Throwback Thursday: Honey, Don’t Forget to Pick Up Hamburger Helper and Volume IV
We’re used to accessing nearly all of the world’s information on our smartphones. But not that long ago, if it was knowledge about the wider world you sought, you might have had to trek down to your local supermarket — and not just once, but for 27 weeks in a row.
This odd fact was brought to mind by a recent The New York Times obit for Stanley Moser, who the paper of record dubbed a “virtuoso encyclopedia marketer.” (Not a title you’re likely to see bestowed on many other people in 2020.)
Mr. Moser was a long-time executive for Funk & Wagnalls, a more-affordable rival to the famous Encyclopedia Britannica. What’s the big deal? Well, in the days before anyone had heard of the Internet, these hard-bound, multi-volume sets were practically mandatory in American homes.
Among the adults in the house, they might be used to settle the occasional dispute over, for instance, the years when such-and-such served as secretary of agriculture. But they found the most use among the young, who could pull a volume off the shelf when a paper about the migratory habits of the sandhill crane was due on the teacher’s desk the next day.
Funk & Wagnalls were already sold in many American supermarkets in the 1970s when Moser had the bright idea of pricing the first volume at a mere nine cents. “People thought he was crazy for doing something like that,” the Times reported one admiring colleague recalled.
Moser perhaps sensed that middle-class parents, anxious their kids didn’t fall behind their peers in the knowledge game, would willingly pony up a little more money for each following installment of the 27-volume set. They were and they did. “He was an innovator,” his peer said.
The last Funk & Wagnalls encyclopedia was printed in the 1990s. Today, you can learn about the yellowing pages of this piece of history at Wikipedia. There, you’ll find a gloat-free article about the old encyclopedia brand that Wikipedia and other Internet tools helped make obsolete.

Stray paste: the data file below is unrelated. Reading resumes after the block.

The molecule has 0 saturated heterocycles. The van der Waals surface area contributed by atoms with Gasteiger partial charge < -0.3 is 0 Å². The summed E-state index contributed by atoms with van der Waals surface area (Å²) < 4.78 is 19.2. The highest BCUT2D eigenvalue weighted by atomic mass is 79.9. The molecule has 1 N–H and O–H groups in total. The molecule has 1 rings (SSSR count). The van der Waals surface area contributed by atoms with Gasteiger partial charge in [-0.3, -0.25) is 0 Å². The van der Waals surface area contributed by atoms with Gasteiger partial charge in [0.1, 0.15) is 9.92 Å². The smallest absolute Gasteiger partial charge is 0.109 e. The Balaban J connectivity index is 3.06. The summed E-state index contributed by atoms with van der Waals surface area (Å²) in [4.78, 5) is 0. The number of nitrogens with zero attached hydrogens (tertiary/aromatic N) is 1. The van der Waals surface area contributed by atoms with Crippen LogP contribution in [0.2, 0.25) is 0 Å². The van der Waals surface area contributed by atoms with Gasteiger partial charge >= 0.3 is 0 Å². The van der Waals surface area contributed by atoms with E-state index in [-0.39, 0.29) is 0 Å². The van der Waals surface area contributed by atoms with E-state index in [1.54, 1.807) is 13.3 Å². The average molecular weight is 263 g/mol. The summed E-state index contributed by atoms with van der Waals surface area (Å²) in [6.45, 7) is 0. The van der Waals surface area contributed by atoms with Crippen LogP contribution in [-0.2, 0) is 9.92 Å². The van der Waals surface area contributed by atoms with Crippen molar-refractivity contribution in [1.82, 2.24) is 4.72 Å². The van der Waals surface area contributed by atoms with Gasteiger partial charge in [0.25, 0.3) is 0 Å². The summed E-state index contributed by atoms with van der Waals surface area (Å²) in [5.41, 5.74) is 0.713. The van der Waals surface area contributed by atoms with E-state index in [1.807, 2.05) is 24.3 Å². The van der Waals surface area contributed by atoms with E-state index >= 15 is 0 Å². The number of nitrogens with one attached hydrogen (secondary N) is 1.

But information moved much more slowly in the 20th century. You’d have to wait a week for the next encyclopedia volume to go on sale at your favorite grocer. And, if you missed a week, you could end up with a gap in your encyclopedia set.
This could be a grave liability if, for instance, someone at work made reference to the Second Boer War of 1899-1902 (as people often did back then), and you clearly had no idea what she meant. (“Wait, there were two of those stupid wars?”) It was then painfully obvious to all your co-workers that your household was missing Volume IV (“BETH” through “BUBE”).
If she exhibited high emotional intelligence (a concept which, actually, hadn’t been invented yet), your co-worker might thoughtfully have turned the subject to the Peloponnesian War of 431–404 BC, because she recalled you had boasted of picking up Volume XIX (“P” through “PORG”) at Kroger the previous week. And such was the way we shared information in the old days.
Moser, who passed away at 88 from complications due to COVID-19 (the same cruel disease had recently taken his wife of 67 years), clearly was a “virtuoso” in knowing how to market good content. Sadly, there is no entry (yet) for “Stanley Moser” on Wikipedia. But it seems to me that, had he been born to a later generation, Moser might have contributed some clever ideas to marketing content in our era of e-commerce and e-learning.